So in theory I’d like to see this. In practice, the corner pins don’t have enough grip to attach to the metal. You need to put the corner connector through the metal and then capture the pins with either a 1x2, the thicker plastic washers/bushings or a paid of the rubber shaft collars.
I think that allowing full catalog of IQ legal parts in VRC will give builders a very nice engineering challenge at the minimal cost. It could be a win-win situation for everyone, including students considering transitioning from IQ into VRC.
I would rather see nimble lightweight robots presenting strong competition via careful design and strategy, rather than everybody gravitating to bulky designs maxing out on all available sources of power!
Also, while we are at it, please, bring back motor penalty for pneumatics (i.e. minus one motor per each air tank).
The primary goal of the game is always to challenge students with meaningful tradeoffs so they could develop their engineering design skills, and introduction of (fragile) lightweight IQ parts gives it one more interesting dimension.
The plastic allowance already does that. With careful cutting, you can cut polycarbonate into most structural pieces.
For more tradeoffs, I feel like a maximum weight would be more realistic. You could have a powerful, but not very complex robot, or you could have a robot that has many systems but as a result can’t use as much structure.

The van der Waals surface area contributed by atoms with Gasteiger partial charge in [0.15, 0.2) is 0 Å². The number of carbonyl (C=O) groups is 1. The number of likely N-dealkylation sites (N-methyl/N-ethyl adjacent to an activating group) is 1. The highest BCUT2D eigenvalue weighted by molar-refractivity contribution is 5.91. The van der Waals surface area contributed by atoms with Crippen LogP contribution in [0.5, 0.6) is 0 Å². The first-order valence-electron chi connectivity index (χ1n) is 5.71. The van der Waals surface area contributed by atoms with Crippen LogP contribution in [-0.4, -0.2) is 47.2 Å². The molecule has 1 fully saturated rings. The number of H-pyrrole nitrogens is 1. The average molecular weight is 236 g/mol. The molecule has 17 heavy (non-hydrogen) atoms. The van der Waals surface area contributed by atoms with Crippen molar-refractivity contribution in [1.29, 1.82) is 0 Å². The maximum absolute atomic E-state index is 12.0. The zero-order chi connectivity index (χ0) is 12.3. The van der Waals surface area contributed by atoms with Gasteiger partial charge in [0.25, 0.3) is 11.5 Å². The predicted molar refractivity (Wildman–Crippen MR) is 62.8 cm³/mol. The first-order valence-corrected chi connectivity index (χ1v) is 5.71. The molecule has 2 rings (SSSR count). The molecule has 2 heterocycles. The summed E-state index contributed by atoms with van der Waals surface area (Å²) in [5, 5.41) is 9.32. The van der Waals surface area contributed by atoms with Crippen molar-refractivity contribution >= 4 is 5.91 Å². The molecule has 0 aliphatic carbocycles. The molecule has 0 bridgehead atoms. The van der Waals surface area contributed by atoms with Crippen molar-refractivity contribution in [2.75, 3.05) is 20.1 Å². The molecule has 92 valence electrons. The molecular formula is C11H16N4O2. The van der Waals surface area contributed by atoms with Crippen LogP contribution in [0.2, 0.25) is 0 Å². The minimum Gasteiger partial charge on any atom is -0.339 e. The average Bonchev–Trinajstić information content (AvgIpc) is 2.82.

And EPs need to buy a weighing scale that can accommodate an 18" by 18" robot… As well as the requirement to have a brain for the smart control system. Inspection takes long enough as it is. Don’t add an unnecessary element
-remove 1/8 min thickness of string
-nylon/aluminum screws back
-3d printing (well maybe not next year, preferably the year after that as that would let teams take time to prepare- buying 3d printers, etc)
-5.5w smart motors
Q&A said this was on purpose so I doubt that they will change it in the future. In my opinion, they should follow the suggestions of that Q&A with the added clause that the process used to seal the rope must solely prevent fraying.
Fair point. This is why I specifically mentioned thermoplastic ropes (even if they want to specify the common thermoplastic ropes that are commonly heat-sealed). An easy way to avoid ‘strategic’ melting would be to limit melting to a length of 1 diameter at each end.